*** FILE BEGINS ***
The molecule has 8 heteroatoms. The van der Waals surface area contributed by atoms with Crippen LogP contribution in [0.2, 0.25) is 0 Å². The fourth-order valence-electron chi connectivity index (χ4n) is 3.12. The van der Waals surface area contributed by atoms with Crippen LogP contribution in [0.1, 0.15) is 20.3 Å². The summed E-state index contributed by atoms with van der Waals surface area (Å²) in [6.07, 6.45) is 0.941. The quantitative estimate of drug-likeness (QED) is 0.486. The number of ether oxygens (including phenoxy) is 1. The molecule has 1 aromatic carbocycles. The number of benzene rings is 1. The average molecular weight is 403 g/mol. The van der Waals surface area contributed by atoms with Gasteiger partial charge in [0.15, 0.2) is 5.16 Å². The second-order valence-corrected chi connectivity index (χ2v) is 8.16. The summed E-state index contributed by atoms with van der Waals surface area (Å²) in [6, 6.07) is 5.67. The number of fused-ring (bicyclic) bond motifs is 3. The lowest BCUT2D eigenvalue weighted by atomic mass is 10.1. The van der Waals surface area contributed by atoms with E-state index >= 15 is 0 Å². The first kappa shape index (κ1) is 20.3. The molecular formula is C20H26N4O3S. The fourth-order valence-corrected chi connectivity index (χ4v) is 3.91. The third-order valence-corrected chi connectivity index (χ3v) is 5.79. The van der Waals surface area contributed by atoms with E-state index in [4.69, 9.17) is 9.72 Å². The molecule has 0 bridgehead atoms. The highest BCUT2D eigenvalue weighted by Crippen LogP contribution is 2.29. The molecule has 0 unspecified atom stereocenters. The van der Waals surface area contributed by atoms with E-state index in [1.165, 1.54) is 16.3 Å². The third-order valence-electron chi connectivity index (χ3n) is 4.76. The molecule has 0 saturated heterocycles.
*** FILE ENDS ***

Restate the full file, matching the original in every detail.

The molecule has 8 heteroatoms. The van der Waals surface area contributed by atoms with Crippen LogP contribution in [0.2, 0.25) is 0 Å². The fourth-order valence-electron chi connectivity index (χ4n) is 3.12. The van der Waals surface area contributed by atoms with Crippen LogP contribution in [0.1, 0.15) is 20.3 Å². The summed E-state index contributed by atoms with van der Waals surface area (Å²) in [6.07, 6.45) is 0.941. The quantitative estimate of drug-likeness (QED) is 0.486. The number of ether oxygens (including phenoxy) is 1. The molecule has 1 aromatic carbocycles. The number of benzene rings is 1. The average molecular weight is 403 g/mol. The van der Waals surface area contributed by atoms with Gasteiger partial charge in [0.15, 0.2) is 5.16 Å². The second-order valence-corrected chi connectivity index (χ2v) is 8.16. The summed E-state index contributed by atoms with van der Waals surface area (Å²) in [6, 6.07) is 5.67. The number of fused-ring (bicyclic) bond motifs is 3. The lowest BCUT2D eigenvalue weighted by atomic mass is 10.1. The van der Waals surface area contributed by atoms with E-state index >= 15 is 0 Å². The first kappa shape index (κ1) is 20.3. The molecular formula is C20H26N4O3S. The fourth-order valence-corrected chi connectivity index (χ4v) is 3.91. The third-order valence-corrected chi connectivity index (χ3v) is 5.79. The van der Waals surface area contributed by atoms with E-state index in [4.69, 9.17) is 9.72 Å². The molecule has 0 bridgehead atoms. The highest BCUT2D eigenvalue weighted by Crippen LogP contribution is 2.29. The molecule has 0 unspecified atom stereocenters. The van der Waals surface area contributed by atoms with E-state index in [1.165, 1.54) is 16.3 Å². The third-order valence-electron chi connectivity index (χ3n) is 4.76. The molecule has 0 saturated heterocycles.